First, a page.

Codenamed G87, the performance-oriented coupe appears to be depicted during a photo shoot for the automaker or a media-only setting for first-impression videos.
Whatever it may be, it’s hard to deny that BMW is going to reveal the G87 in a matter of weeks. Confirmed to enter production later this year for the 2023 model year, the second-generation M2 will be made at Plant San Luis Potosi in Central Mexico’s Estado Libre y Soberano de San Luis Potosi.
Spied on multiple occasions with iDrive 8 touchscreen infotainment and a digital instrument cluster, the M2 is expected solely with rear-wheel drive. Although the M xDrive system from the M3 and M4 are technically compatible, this option would obviously dilute the small coupe’s image.
In addition to a good ol’ manual, prospective customers will be offered a torque-converter automatic instead of a dual-clutch transmission. Why? The M xDrive system isn’t compatible with the DCT, which is the reason for going torque-converter automatic in the M xDrive-equipped M3 and M4.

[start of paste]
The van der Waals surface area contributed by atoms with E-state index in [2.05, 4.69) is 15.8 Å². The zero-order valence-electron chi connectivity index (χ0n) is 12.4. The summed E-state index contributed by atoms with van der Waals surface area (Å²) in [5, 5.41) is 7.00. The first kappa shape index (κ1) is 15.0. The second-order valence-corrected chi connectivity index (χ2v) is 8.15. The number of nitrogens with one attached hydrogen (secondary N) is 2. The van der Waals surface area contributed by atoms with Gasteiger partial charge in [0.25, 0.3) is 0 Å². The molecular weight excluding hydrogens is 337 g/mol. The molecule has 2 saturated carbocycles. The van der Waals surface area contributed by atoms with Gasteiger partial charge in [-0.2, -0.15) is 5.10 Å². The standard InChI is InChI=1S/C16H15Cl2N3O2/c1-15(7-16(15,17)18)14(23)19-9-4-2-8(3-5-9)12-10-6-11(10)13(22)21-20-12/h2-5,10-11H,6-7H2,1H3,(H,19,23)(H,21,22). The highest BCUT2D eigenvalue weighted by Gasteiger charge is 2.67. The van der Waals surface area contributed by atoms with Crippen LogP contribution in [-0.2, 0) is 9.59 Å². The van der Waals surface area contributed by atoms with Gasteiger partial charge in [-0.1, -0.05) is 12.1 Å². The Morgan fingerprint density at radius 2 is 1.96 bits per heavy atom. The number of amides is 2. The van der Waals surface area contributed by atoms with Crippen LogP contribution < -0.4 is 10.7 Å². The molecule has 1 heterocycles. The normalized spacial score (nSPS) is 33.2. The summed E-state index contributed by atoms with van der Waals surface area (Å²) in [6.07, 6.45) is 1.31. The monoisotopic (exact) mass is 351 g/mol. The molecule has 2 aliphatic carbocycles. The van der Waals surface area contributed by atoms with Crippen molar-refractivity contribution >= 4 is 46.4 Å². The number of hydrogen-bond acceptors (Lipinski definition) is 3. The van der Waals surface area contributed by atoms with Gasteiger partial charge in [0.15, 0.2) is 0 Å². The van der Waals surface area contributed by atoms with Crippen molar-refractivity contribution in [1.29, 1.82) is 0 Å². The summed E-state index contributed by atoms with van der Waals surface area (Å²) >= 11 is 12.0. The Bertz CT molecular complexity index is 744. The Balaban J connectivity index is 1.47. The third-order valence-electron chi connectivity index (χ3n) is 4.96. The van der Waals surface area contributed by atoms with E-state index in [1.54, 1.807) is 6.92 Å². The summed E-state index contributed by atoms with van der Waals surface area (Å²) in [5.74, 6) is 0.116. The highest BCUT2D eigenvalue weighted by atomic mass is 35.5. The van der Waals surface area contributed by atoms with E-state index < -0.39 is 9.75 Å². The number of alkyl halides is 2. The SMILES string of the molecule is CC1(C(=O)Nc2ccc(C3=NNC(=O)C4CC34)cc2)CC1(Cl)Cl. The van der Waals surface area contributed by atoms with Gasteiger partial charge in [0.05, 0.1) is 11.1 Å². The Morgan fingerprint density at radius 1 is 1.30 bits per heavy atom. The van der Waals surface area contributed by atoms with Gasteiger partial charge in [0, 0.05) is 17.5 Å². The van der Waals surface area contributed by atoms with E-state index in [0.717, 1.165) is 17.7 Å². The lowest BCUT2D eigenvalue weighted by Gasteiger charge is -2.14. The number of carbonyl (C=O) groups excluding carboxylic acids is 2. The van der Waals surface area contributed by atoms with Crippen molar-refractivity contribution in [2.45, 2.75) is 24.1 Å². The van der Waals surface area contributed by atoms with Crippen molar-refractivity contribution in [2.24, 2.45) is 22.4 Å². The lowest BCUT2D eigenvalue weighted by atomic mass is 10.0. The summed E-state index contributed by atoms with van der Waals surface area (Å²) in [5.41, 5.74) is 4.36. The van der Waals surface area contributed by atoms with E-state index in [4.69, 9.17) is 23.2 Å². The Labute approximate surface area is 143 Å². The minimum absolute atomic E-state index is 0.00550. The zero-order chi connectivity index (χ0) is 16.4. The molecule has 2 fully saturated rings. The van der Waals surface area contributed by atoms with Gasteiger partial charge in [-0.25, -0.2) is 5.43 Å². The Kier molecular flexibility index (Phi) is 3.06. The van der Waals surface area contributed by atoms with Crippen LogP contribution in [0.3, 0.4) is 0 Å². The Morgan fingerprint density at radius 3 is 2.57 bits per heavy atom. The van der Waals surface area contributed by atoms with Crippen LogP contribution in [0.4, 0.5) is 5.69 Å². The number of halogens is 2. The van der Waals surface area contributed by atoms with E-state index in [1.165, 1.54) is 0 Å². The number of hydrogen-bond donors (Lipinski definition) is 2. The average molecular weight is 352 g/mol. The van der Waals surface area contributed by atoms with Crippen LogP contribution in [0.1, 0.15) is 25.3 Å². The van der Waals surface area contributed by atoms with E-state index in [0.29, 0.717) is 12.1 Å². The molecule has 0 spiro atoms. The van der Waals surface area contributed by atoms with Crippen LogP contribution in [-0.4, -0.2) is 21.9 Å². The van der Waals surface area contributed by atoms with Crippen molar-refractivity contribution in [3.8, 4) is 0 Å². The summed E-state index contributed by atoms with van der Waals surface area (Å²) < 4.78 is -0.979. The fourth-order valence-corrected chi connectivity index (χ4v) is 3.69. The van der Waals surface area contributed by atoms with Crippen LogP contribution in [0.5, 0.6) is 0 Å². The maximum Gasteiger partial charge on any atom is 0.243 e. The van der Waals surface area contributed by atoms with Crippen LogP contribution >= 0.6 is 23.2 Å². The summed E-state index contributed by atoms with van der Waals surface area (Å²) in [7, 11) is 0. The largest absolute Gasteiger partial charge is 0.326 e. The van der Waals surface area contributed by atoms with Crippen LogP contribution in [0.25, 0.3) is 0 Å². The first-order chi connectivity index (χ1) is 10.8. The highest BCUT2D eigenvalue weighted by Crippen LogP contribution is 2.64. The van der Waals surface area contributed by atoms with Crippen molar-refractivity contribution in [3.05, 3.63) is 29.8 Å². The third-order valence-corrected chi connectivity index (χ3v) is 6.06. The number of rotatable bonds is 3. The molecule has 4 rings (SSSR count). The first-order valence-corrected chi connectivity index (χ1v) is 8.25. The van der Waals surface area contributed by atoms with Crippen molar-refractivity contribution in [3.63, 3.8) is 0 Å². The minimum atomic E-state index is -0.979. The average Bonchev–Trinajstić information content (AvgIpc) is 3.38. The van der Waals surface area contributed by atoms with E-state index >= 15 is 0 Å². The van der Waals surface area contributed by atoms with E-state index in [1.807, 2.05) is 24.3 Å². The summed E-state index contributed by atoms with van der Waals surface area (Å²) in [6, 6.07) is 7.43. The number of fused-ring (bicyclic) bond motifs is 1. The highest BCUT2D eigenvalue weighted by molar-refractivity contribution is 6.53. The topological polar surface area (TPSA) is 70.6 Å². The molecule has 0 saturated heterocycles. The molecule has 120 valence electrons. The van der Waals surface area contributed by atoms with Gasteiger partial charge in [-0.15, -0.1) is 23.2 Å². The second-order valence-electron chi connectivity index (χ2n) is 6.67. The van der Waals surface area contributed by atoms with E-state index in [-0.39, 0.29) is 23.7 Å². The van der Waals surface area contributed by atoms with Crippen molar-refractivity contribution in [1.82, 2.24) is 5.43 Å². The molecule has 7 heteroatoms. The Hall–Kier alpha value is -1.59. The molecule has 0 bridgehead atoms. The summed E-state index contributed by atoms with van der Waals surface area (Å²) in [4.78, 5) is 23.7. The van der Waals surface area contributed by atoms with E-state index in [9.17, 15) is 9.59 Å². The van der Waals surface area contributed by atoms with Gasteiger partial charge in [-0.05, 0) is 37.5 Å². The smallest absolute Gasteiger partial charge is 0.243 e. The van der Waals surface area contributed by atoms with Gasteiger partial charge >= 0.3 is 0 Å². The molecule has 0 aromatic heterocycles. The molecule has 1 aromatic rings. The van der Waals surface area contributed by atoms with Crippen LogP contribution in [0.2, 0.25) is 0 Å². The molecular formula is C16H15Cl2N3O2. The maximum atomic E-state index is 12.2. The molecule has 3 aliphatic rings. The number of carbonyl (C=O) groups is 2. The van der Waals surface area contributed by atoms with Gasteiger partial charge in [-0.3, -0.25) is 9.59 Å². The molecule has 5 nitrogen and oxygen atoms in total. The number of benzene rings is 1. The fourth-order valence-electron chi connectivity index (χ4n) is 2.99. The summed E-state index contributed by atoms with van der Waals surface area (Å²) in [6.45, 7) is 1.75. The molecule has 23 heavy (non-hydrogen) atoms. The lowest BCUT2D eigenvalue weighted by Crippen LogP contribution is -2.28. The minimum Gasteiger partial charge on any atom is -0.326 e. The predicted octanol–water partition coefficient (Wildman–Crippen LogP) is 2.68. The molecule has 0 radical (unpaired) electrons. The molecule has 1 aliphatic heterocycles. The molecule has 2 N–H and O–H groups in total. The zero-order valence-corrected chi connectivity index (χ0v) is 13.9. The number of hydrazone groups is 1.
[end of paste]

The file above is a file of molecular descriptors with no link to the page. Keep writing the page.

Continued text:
Based on the same platform as the larger siblings, the M2 isn’t going to disappoint against its direct rivals. The quattro-equipped Audi RS 3 and Mercedes-AMG CLA 45 S 4Matic+ both rock front-biased platforms, which automatically makes them less fun to hoon around than the BMW.
As with the M3 and M4, the soon-to-be-revealed M2 is packing six cylinders arranged in a line, two spinny lads, as well as a displacement of 3.0 liters. Based on the highly tunable B58, the S58 made its debut a few years back in the X3 M and X4 M. Featuring a 3D-printed cylinder head core and closed-deck crankcase design, this lump is good for 125 kW per liter, one of the most impressive ratings for series-production engines in this segment.
Power guesstimates are pretty much all over the place, but even 450 horsepower would be plenty enough for the M2 in base specification. As a brief refresher, the M3 cranks out 473 horsepower and 406 pound-feet (550 Nm) whereas the M3 Competition gets 503 hp and 479 lb-ft (650 Nm).